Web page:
Monday, 22 July 2019
Gunboat diplomacy without the gunboats is how our inability to defend shipping in the Strait of Hormuz has been described. As the deliberate and not so gradual winding down of Britain’s once world-bestriding Royal Navy now shows, in stark relief, Britannia no longer rules the waves. No longer and not for some time, as the US Navy took over that role in the middle of the last century. Still we could – and did – hold up our end of the deal until relatively recently.
Now, of course, the powers are calling for an international joint task force to take control of the region, much, it can be assured, to the chagrin of the Arab powers who seek to burst free from the restraints that more, shall we say civilised, nations have applied. The region needs to be kept in check, possibly more than ever before, now that an impending nuclear dawn for islam draws nearer. But there it is, the Royal Navy is neutered, shackled and brought to heel along with the British Army and the Royal Air Force, victims of an ideology of defeat.
Meantime, civil society has been under its own siege as manners, conduct and general behaviour have been eroded to the point of near anarchy. London appears to be the stabbing capital of western Europe, overrun, it seems by lawless gangs, drug runners, people traffickers and the like, many of whom spring from the unaccounted population of what are now termed ‘irregular migrants’. Even the language has been controlled so that such meaningless terms make it nigh on impossible to call a spade a spade and thus address the recurrent theme.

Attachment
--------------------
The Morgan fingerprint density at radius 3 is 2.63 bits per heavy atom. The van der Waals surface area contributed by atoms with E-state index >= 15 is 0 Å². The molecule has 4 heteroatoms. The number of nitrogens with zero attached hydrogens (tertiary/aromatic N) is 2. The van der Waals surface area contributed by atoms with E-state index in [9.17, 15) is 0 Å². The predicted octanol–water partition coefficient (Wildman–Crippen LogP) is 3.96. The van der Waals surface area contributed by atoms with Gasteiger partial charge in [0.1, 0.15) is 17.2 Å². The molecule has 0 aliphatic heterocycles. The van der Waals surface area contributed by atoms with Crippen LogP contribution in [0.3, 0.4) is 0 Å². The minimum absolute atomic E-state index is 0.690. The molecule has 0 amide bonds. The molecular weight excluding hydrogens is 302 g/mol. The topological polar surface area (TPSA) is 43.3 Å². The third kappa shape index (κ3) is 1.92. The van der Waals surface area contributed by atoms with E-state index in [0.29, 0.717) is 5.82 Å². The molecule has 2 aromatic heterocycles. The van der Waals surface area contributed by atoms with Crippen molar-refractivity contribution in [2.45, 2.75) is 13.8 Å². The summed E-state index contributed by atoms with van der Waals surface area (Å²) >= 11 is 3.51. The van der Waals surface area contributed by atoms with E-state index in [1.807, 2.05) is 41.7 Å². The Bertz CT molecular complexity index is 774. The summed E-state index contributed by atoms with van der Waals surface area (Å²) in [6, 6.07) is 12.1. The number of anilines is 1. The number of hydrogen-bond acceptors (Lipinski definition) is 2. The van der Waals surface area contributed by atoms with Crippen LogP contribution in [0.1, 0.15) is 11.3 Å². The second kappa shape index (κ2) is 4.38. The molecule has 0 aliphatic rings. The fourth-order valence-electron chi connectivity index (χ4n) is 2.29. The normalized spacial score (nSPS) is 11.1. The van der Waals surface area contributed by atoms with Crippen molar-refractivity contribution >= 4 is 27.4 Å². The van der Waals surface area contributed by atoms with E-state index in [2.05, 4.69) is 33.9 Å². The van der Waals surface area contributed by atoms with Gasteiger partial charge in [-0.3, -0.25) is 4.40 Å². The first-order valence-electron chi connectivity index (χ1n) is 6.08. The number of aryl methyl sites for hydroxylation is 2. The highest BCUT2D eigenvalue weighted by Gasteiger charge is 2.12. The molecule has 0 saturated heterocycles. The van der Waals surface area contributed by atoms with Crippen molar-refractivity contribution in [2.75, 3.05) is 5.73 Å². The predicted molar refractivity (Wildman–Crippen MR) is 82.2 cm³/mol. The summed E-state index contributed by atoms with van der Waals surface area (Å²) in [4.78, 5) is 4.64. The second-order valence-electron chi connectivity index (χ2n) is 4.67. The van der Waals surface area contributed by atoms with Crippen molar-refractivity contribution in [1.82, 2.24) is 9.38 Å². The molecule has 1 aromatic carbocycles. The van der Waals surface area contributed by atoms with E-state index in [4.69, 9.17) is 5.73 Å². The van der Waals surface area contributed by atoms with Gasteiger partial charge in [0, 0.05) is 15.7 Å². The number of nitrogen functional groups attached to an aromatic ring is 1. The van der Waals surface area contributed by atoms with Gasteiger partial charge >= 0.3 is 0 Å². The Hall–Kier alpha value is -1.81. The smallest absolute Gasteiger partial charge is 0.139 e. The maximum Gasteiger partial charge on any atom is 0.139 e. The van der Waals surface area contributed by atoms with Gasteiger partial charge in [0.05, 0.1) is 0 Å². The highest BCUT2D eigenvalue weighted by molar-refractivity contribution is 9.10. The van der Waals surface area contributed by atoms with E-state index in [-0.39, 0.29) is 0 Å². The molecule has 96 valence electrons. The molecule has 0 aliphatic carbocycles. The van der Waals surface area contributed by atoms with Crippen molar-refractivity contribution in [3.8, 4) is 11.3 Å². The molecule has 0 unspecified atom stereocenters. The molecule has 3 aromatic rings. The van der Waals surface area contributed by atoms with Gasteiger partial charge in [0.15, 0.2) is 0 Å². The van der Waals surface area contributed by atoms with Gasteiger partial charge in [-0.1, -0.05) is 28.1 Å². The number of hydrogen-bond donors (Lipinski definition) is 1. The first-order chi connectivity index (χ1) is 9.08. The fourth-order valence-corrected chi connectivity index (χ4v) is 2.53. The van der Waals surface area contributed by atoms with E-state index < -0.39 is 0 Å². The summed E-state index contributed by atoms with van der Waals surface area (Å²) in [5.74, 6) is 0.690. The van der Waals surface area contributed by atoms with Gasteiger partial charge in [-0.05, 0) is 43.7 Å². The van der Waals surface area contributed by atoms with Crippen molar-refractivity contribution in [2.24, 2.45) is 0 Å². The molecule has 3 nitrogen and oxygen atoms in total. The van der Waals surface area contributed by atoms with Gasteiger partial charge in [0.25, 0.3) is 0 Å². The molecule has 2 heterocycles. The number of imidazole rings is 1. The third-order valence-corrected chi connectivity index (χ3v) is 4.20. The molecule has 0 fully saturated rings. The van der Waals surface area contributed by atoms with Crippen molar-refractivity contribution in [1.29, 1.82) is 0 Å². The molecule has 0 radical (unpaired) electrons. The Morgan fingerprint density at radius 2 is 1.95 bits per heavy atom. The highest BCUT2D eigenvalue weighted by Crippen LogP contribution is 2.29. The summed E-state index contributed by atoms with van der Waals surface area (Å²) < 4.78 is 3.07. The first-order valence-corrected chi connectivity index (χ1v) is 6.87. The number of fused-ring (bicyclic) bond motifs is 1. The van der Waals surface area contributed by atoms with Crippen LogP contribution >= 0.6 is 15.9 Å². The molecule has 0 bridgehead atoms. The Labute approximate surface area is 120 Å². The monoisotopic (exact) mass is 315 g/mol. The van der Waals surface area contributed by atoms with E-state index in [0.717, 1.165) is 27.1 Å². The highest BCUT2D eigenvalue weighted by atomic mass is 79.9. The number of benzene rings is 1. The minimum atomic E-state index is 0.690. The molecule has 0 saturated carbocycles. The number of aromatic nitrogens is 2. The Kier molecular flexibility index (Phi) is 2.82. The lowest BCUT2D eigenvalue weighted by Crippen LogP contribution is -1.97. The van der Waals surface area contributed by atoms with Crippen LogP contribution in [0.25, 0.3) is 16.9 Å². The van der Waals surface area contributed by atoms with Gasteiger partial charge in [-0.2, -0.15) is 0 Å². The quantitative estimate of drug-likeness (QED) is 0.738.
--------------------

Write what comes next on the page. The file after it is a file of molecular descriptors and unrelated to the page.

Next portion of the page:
That theme is decline and retreat and surrender and beg for assistance and there is no logic to it. No logic unless, you desperately conclude, it is deliberate. But surely, it couldn’t be deliberate, could it? Britain barely contributes its commitment to NATO and it is obvious to all – serving and veteran, like myself – that even that is nowhere near enough. Events in the Gulf confirm it. We are no longer independent economically, militarily and even culturally; we have been diminished, diluted and to what purpose?
To sell the notion of supra-national governance, where no one state can exist without the help of all the others; where no actions may be taken – militarily, economically, culturally – without the consent of all the others; where no flag assumes an importance greater than the flag of the mother ship; where we are all citizens of the world and wards of state. In an earlier age this was called communism, but now they call it the EU. Those who plead to stay are those who have accepted the loss of British identity; those who are convinced that ‘progressive’ is derived from progress, when it is really spawned from helplessness.